(July 11, 1653 – July 19, 1692), Sarah Good was one of the first three people accused of witchcraft during the Salem Witch Trials, along with Tituba and Sarah Osborne.
Born in Salem Village, Sarah was one of the the first people that nine-year-old Betty Parris and eleven-year-old Abigail Williams accused of witchcraft. The accusation was not difficult to believe; Sarah was irritable and a beggar. Sarah was only 38, but she looked much older from living in the streets. She angered easily and walked away muttering when neighbors denied her food and shelter, her muttering interpreted as curses, made all the worse since she didn't go to church.
Sarah denied the charges against her, but her status as an outcast and the histrionics displayed by the "bewitched" girls sealed her fate. Her estranged husband also bore witness against her, and their little daughter, Dorothy "Dorcas" Good, was also frightened into testifying.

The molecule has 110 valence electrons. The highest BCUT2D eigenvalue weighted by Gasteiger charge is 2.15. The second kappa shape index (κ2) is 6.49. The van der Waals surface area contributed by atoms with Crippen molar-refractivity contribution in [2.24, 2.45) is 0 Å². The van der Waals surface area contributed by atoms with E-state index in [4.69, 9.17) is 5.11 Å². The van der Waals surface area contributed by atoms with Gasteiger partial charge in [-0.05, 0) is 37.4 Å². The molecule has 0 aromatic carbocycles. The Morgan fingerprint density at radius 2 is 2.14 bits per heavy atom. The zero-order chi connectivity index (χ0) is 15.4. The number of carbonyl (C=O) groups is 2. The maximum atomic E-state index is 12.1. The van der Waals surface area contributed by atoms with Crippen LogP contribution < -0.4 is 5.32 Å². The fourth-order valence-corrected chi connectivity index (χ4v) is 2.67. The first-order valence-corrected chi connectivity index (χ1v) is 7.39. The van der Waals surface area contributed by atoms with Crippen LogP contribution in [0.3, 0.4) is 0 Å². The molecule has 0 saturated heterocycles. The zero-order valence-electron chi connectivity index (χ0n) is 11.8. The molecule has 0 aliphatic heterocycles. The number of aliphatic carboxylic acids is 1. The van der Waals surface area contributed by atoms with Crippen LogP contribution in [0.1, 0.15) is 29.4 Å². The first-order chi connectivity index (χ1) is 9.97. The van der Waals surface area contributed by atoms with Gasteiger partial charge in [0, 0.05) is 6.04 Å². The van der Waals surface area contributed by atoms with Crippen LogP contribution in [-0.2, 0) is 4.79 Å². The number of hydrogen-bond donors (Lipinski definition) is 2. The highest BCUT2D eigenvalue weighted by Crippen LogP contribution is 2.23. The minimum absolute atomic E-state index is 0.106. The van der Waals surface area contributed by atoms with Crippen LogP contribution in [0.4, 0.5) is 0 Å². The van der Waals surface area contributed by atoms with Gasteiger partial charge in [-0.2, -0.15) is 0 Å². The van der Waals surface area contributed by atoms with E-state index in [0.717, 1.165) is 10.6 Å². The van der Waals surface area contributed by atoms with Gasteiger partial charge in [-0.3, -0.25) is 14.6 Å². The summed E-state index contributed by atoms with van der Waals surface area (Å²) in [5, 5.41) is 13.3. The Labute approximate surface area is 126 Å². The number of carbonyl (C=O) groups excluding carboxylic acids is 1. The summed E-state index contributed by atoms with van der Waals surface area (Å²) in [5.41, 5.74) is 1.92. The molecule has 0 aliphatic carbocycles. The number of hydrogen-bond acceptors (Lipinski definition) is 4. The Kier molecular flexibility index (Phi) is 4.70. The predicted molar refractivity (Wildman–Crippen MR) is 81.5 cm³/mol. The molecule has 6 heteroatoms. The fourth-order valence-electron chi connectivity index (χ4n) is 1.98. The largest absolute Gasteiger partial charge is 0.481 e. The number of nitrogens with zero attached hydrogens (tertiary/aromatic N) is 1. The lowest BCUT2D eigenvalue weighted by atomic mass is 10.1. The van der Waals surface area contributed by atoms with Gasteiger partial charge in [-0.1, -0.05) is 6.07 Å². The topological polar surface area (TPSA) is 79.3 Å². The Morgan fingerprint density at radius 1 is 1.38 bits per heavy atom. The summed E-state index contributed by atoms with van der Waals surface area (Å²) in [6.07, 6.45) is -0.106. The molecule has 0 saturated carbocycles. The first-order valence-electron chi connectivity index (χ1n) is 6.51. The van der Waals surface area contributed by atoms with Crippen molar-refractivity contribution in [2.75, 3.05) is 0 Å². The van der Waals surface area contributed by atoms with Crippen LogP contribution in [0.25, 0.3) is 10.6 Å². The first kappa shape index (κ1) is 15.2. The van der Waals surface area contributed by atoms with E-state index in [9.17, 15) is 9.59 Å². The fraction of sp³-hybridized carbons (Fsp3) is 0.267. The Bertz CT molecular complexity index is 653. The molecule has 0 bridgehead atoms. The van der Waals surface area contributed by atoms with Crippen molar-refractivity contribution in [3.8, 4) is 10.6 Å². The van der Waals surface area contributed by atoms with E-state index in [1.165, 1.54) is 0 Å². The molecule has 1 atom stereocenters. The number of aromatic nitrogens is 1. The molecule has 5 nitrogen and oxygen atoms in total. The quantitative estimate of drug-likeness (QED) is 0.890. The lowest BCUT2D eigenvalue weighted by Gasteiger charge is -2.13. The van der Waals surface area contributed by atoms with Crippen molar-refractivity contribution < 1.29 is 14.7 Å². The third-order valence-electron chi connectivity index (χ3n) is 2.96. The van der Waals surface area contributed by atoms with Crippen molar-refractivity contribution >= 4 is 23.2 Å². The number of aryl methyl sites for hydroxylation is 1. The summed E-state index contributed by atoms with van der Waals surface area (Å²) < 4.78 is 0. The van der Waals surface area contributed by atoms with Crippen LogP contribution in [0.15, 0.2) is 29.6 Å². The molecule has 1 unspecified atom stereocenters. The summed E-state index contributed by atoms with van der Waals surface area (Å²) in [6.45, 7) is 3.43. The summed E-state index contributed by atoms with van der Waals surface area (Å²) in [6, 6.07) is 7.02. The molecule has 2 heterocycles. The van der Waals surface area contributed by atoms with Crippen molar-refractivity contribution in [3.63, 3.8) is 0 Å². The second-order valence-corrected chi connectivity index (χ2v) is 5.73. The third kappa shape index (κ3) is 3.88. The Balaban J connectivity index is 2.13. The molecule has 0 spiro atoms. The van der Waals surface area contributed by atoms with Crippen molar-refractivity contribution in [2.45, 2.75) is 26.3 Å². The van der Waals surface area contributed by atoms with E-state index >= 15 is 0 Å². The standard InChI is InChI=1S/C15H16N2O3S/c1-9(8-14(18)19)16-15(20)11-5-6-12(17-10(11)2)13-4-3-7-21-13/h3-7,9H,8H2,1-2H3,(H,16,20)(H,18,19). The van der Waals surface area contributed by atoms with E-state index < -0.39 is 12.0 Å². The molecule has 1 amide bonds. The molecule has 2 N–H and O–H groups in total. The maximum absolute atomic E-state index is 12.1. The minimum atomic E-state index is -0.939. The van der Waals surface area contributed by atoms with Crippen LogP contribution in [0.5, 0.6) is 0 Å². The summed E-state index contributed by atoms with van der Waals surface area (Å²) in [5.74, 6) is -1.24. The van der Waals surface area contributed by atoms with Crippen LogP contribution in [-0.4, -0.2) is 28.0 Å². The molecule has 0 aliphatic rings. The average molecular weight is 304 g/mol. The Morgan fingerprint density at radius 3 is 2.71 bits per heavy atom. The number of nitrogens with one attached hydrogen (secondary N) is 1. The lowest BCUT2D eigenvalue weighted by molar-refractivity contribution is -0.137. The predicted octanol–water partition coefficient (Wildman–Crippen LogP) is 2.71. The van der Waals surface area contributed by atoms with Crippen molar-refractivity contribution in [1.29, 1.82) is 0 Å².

Sarah was sentenced to death, despite her pregnancy. After seven months in a dank, dirty prison she gave birth to a baby girl who died within days.
Four-year-old Dorothy Good testified that her mother, Sarah Good, had taught her witchcraft. Dorothy had been bullied into saying it, and she also probably did so to be with her mother in jail. Dorothy survived, but she had witnessed guards taking her mother to execution and she was traumatized for life.
Sarah Good cursed the hanging judge, Nicholas Noyes, before she was hanged, "You're a liar! I am no more a witch than you are a wizard, and if you take away my life God will give you blood to drink!"
Noyes died twenty years later, choking on his own blood.